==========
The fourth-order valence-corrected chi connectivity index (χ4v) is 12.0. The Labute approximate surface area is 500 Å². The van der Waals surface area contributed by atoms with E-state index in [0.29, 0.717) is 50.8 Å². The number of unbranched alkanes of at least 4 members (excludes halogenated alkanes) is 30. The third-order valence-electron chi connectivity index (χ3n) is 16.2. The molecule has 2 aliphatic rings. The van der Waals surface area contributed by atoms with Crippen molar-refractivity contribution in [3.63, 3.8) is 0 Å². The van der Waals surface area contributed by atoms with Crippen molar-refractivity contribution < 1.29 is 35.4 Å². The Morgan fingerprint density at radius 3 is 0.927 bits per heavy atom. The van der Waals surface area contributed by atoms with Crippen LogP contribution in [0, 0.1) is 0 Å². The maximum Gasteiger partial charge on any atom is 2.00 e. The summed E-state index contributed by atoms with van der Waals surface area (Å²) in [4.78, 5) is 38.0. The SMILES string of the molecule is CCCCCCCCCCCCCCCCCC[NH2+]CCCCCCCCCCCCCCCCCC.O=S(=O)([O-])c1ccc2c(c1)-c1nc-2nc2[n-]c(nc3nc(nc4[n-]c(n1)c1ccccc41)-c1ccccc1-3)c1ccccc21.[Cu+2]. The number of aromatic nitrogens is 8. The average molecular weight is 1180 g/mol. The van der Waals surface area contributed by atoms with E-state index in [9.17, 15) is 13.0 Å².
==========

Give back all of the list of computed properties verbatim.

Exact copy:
The fourth-order valence-corrected chi connectivity index (χ4v) is 12.0. The Labute approximate surface area is 500 Å². The van der Waals surface area contributed by atoms with E-state index in [0.29, 0.717) is 50.8 Å². The number of unbranched alkanes of at least 4 members (excludes halogenated alkanes) is 30. The third-order valence-electron chi connectivity index (χ3n) is 16.2. The molecule has 2 aliphatic rings. The van der Waals surface area contributed by atoms with Crippen molar-refractivity contribution in [3.63, 3.8) is 0 Å². The van der Waals surface area contributed by atoms with Crippen molar-refractivity contribution < 1.29 is 35.4 Å². The Morgan fingerprint density at radius 3 is 0.927 bits per heavy atom. The van der Waals surface area contributed by atoms with Crippen LogP contribution in [0, 0.1) is 0 Å². The maximum Gasteiger partial charge on any atom is 2.00 e. The summed E-state index contributed by atoms with van der Waals surface area (Å²) in [4.78, 5) is 38.0. The SMILES string of the molecule is CCCCCCCCCCCCCCCCCC[NH2+]CCCCCCCCCCCCCCCCCC.O=S(=O)([O-])c1ccc2c(c1)-c1nc-2nc2[n-]c(nc3nc(nc4[n-]c(n1)c1ccccc41)-c1ccccc1-3)c1ccccc21.[Cu+2]. The number of aromatic nitrogens is 8. The average molecular weight is 1180 g/mol. The van der Waals surface area contributed by atoms with E-state index in [9.17, 15) is 13.0 Å².